C*NET 1+ 821-9905

Offline Jack Ryan

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Re: Automatic Electric Dial Identification
« Reply #95 on: May 11, 2015, 07:54:34 PM »
OK, sorry I didn't follow the thread back that far.

Those early dials are interesting. Amongst other things, they reflect the lack of confidence the engineers had in the ability of the subscribers to operate the dial.

There were never really any 11 digit dials; some of the dials has 11 finger holes but the '0' and the 'operator' hole generated the same number of pulses. The additional hole was provided so that they would not have to explain to the subscribers (and confuse them) that the '0' had two functions; it could be used to contact the operator and it could also be used as part of a subscriber's number.

There was an interlock so that the dial could not operate unless the receiver was lifted. This prevented the subscriber from starting to dial too early. There was also a variation that prevented the subscriber from forcing (speeding) the dial home (attached). This was re-introduced with the Sunburst dial.

The earliest of the rotary dials were not marked '0' - they were marked 'x' instead. It did not seem logical that '0' would generate 10 pulses. I believe the 'x' is a Roman 10.

By the way, these are called "three wire" but they did not actually use three wires; the "third wire" was, in fact, the ground return.

Jack

unbeldi

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Re: Automatic Electric Dial Identification
« Reply #96 on: May 11, 2015, 08:44:25 PM »
The dial for the AE Strowger three-wire system was in fact a rather different beast than any of the later dials.  It did not generate a linear pulse sequence in the subscriber loop by loop disconnect (LD) signaling.  Instead, the dial pulsed by CLOSING two circuits separately. The two line wires separately operated on the vertical and rotary selectors of the exchange equipment, and the two wires were therefore not called ring and tip, but 'vertical' and 'rotary', each closing a separate circuit via the third connection, the ground.
There was no talk battery on the line during dialing, and the subscriber had no idea what was happening during that time, the phone was acoustically dead.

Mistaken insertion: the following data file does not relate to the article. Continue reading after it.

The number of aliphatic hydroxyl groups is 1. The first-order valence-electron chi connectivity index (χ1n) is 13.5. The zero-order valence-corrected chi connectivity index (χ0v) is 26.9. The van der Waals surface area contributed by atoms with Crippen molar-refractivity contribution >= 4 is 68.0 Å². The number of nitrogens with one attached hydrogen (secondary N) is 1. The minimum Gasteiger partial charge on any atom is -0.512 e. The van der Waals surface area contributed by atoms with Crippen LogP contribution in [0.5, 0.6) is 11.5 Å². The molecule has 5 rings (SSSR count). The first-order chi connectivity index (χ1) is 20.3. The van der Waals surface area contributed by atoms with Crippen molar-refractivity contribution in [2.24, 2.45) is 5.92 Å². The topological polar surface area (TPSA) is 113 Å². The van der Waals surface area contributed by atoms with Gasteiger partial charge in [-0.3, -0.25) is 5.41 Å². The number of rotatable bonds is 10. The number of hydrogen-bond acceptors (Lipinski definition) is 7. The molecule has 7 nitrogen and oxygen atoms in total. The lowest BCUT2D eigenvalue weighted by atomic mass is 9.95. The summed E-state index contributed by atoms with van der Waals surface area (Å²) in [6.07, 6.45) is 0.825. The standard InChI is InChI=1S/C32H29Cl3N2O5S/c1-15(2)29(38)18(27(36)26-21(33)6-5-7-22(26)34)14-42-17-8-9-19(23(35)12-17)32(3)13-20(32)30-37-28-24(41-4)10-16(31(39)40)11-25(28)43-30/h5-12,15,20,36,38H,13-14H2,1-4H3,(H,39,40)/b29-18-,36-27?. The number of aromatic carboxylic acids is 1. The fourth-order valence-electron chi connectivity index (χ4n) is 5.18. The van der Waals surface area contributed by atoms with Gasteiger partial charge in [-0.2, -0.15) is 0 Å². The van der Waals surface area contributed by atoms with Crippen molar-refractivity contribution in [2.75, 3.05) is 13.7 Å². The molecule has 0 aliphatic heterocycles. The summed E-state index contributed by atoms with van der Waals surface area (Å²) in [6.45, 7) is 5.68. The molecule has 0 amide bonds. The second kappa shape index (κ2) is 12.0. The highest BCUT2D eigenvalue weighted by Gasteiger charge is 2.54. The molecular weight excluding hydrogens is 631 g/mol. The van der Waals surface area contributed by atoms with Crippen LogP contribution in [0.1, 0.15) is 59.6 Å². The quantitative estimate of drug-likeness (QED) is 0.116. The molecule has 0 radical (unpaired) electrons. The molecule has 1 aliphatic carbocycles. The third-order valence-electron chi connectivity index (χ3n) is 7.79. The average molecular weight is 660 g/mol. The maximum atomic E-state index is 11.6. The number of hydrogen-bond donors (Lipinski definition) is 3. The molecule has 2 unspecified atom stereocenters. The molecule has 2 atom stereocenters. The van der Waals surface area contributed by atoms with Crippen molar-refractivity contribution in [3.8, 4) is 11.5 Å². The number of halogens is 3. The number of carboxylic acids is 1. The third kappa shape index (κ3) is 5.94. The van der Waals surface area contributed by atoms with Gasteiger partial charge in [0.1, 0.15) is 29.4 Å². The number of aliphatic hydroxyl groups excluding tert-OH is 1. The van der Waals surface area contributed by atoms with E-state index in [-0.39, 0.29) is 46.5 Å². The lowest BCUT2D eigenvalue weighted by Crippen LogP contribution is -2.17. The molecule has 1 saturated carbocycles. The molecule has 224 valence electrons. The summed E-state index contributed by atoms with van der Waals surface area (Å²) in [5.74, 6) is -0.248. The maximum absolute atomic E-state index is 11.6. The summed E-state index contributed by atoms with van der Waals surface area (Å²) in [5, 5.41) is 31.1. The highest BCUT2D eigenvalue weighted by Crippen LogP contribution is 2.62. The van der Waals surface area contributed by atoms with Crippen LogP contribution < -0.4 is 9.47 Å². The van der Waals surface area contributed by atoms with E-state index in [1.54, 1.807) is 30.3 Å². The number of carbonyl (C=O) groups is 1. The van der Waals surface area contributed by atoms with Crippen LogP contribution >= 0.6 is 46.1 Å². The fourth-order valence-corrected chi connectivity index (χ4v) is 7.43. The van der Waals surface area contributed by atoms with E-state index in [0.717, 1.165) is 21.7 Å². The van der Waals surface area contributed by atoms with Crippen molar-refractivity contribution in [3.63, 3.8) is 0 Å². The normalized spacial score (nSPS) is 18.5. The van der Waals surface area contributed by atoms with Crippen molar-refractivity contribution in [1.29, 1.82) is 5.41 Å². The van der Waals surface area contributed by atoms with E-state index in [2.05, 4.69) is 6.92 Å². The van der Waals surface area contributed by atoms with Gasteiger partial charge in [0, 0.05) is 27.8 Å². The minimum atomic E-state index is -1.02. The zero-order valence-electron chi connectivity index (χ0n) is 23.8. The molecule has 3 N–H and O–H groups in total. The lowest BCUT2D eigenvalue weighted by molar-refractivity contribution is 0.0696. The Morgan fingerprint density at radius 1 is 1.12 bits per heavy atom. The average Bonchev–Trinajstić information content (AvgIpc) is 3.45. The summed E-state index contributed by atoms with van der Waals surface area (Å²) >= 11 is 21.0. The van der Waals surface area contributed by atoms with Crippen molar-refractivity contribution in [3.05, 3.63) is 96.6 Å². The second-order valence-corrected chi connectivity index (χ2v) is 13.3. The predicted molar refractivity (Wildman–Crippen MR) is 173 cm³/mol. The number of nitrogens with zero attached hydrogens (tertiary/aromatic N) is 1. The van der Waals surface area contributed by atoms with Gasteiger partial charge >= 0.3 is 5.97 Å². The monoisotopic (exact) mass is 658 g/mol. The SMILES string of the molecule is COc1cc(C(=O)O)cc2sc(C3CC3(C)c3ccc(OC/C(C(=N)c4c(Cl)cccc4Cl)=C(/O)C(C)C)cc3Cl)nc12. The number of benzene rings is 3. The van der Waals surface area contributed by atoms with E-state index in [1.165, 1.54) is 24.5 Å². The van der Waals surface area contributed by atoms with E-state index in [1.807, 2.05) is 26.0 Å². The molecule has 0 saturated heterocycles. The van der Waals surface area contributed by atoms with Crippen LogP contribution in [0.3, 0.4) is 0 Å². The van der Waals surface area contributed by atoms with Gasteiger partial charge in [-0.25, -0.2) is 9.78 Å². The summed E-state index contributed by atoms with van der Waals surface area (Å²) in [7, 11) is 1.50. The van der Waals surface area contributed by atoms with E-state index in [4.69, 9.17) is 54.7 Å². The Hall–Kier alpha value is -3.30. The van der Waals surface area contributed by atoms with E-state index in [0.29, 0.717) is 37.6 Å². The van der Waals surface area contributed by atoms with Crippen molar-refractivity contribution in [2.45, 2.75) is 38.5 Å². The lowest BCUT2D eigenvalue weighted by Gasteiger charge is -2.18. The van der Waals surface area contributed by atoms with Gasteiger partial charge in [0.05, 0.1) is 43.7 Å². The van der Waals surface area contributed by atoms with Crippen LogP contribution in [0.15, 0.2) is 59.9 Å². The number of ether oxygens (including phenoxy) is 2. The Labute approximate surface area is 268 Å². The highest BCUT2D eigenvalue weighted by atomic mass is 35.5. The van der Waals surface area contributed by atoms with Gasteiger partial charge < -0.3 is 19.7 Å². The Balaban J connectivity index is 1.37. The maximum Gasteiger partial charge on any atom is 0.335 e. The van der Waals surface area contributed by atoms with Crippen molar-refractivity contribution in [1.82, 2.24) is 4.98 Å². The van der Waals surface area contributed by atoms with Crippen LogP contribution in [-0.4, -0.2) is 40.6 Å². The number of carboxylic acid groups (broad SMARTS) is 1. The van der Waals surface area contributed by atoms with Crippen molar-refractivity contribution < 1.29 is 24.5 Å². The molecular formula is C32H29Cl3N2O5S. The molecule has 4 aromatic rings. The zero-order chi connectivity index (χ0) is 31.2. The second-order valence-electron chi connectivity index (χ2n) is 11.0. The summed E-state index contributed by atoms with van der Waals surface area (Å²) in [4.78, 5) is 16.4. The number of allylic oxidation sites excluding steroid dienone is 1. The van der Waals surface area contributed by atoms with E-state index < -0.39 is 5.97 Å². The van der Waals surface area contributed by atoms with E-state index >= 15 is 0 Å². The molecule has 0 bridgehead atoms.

Here is a circuit diagram for this type phone, which was available as a wood wall phone and the desk stand shown. The dashed box "impulse" shows the two dial pulsing switches.  At the end of the call, the exchange equipment needed to be reset, and the phone therefore had a set of "release" contacts which were activated when the receiver was hung up.

I constructed the diagram based on the illustrations in the book by McMeen & Miller, ca. 1912, which has an excellent discussion of the topic. Without a diagram like this it is almost impossible to deduce the operation of this dial, and the whole telephone in fact, from any of the contemporary drawings.  If you want to understand these telephones, you need THIS diagram, and I have never seen an understandable diagram anywhere else.
« Last Edit: May 11, 2015, 09:15:47 PM by unbeldi »

Offline Jack Ryan

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Re: Automatic Electric Dial Identification
« Reply #97 on: May 11, 2015, 08:49:37 PM »
Yes, very different indeed. Some have spoken about making an interface so that these dials can be used - I don't know if one was made.

Early phones had no CO talk battery at all - they were local battery. And manual ringing.

Jack

Offline markosjal

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Re: Automatic Electric Dial Identification
« Reply #98 on: June 15, 2017, 08:49:59 PM »
Anyone here have images of model  80/90 dial mounting. I do not have one in hand and would like to see the mounting assemby for the 52/53 type dials. I am assuming 80 and 90 use same dial mounting.
Phat Phantom's phreaking phone phettish

Offline AE_Collector

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Re: Automatic Electric Dial Identification
« Reply #99 on: June 16, 2017, 10:06:11 AM »
Not a very complete answer but this topic has pictures that show the way the steel bracket mounted to the back of the dial on an AE90 clips onto a stud on each side of the dial mounting frame. The AE80 dial mount is the same. Older versions were similar but had a screw rather than the stud.

http://www.classicrotaryphones.com/forum/index.php?topic=14899.0

Terry

Offline rdelius

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Re: Automatic Electric Dial Identification
« Reply #100 on: June 16, 2017, 10:16:27 AM »
The type 80 and type 90M sets have different dial mounts .The earlier  type 90 with the modified type 80 base might be the same